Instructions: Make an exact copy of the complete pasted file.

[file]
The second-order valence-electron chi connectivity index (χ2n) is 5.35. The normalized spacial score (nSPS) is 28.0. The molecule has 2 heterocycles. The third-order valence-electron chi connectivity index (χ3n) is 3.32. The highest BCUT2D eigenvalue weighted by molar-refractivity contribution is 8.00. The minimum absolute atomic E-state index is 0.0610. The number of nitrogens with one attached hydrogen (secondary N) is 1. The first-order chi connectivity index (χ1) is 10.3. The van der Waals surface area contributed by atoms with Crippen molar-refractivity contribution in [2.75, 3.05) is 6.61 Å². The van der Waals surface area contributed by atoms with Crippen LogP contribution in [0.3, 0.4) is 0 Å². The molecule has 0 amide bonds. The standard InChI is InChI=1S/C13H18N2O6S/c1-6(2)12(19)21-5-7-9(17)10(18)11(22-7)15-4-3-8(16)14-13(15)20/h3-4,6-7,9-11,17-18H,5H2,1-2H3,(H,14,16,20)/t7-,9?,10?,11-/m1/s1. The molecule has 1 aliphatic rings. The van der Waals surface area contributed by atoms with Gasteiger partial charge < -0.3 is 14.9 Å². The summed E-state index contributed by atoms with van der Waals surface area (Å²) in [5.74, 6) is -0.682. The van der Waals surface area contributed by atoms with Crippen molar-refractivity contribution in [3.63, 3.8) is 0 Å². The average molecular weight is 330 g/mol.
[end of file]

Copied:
The second-order valence-electron chi connectivity index (χ2n) is 5.35. The normalized spacial score (nSPS) is 28.0. The molecule has 2 heterocycles. The third-order valence-electron chi connectivity index (χ3n) is 3.32. The highest BCUT2D eigenvalue weighted by molar-refractivity contribution is 8.00. The minimum absolute atomic E-state index is 0.0610. The number of nitrogens with one attached hydrogen (secondary N) is 1. The first-order chi connectivity index (χ1) is 10.3. The van der Waals surface area contributed by atoms with Crippen molar-refractivity contribution in [2.75, 3.05) is 6.61 Å². The van der Waals surface area contributed by atoms with Crippen LogP contribution in [0.3, 0.4) is 0 Å². The molecule has 0 amide bonds. The standard InChI is InChI=1S/C13H18N2O6S/c1-6(2)12(19)21-5-7-9(17)10(18)11(22-7)15-4-3-8(16)14-13(15)20/h3-4,6-7,9-11,17-18H,5H2,1-2H3,(H,14,16,20)/t7-,9?,10?,11-/m1/s1. The molecule has 1 aliphatic rings. The van der Waals surface area contributed by atoms with Gasteiger partial charge < -0.3 is 14.9 Å². The summed E-state index contributed by atoms with van der Waals surface area (Å²) in [5.74, 6) is -0.682. The van der Waals surface area contributed by atoms with Crippen molar-refractivity contribution in [3.63, 3.8) is 0 Å². The average molecular weight is 330 g/mol.